Leech Lake Tribal College students and the Leech Lake Division of Resource Management (LLDRM) will collaborate on a research project called Reseeding Manoomin for the Next Seven Generations. Manoomin faces many threats from climate change, pollution, and invasive species. Climate change and pollution are global issues that require collective action, but addressing the threat of invasive species can be tackled locally. This project focuses on developing a process that can be adopted by communities to help protect manoomin, or wild rice, from invasive species.

Graph showing a decrease in abundance of Wild Rice in the 1854 treaty territory from 1998-2017. Source: Tribal Task Force on Wild Rice

The reseeding manoomin research project will begin with Tribal college students becoming dive-certified.  Tribal College students will coordinate with the LLDRM to map out invasive species near the Headquarters Bay rice bed in 2024, and a vegetation survey will be created. The following year, invasive species will be removed using the diver-assisted suction harvest system, and manoomin will be reseeded in 2025. The removed invasive species will be composted in an area nearby. Another vegetation survey and analysis will follow this in 2026 to evaluate the recovery of manoomin where invasive species were previously located and will be compared to control plots. The Minnesota Department of Agriculture’s crop research grant will fund this three-year research project, and Honor the Earth and other sources will disseminate its results.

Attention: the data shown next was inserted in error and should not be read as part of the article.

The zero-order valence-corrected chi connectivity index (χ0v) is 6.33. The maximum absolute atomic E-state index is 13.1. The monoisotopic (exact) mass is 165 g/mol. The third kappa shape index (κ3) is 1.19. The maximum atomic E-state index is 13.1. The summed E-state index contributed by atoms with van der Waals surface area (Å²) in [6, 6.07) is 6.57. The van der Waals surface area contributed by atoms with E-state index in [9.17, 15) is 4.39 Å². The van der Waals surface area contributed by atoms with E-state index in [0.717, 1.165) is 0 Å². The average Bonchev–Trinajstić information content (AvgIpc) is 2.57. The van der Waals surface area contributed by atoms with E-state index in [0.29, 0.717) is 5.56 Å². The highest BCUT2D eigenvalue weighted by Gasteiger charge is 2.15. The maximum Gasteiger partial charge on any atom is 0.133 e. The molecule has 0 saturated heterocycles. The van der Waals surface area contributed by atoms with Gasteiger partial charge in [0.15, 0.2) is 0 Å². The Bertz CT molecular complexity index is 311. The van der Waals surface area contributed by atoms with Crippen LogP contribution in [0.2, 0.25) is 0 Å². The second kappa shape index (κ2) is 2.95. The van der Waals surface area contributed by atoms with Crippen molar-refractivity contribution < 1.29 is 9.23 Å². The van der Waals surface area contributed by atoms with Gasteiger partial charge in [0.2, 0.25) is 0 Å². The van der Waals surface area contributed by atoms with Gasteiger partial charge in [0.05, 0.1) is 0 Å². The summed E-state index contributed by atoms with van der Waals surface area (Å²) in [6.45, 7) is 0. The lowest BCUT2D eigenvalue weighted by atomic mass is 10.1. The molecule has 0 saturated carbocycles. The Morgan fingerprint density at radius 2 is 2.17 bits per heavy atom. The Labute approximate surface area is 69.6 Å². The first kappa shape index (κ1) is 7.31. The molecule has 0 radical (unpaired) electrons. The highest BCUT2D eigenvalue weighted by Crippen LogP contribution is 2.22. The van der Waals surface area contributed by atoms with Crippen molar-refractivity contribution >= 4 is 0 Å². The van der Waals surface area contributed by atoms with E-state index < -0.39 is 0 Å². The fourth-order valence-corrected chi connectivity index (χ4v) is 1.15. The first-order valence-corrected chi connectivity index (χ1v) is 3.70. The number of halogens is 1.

This research project will gather comprehensive data on the amount and type of invasive species found near the Headquarters Bay rice bed. This data will help the Leech Lake Band of Ojibwe and others understand the impact of aquatic invasive species on wild rice. Tribal college students and LLDRM will collaborate to develop a process for removing aquatic invasive species and reseeding manoomin while also assessing the effectiveness of reseeding manoomin after aquatic invasive species removal. This research project will increase public awareness about the effects of aquatic invasive species on wild rice and develop an invasive species removal and manoomin reseeding protocol that other tribal nations can follow. By working together, we can help ensure the survival of this important cultural and ecological resource for generations to come.

Map of Leech Lake District 2 Wild Rice Beds in 2024 colored in yellow. Source: Division of Resource Management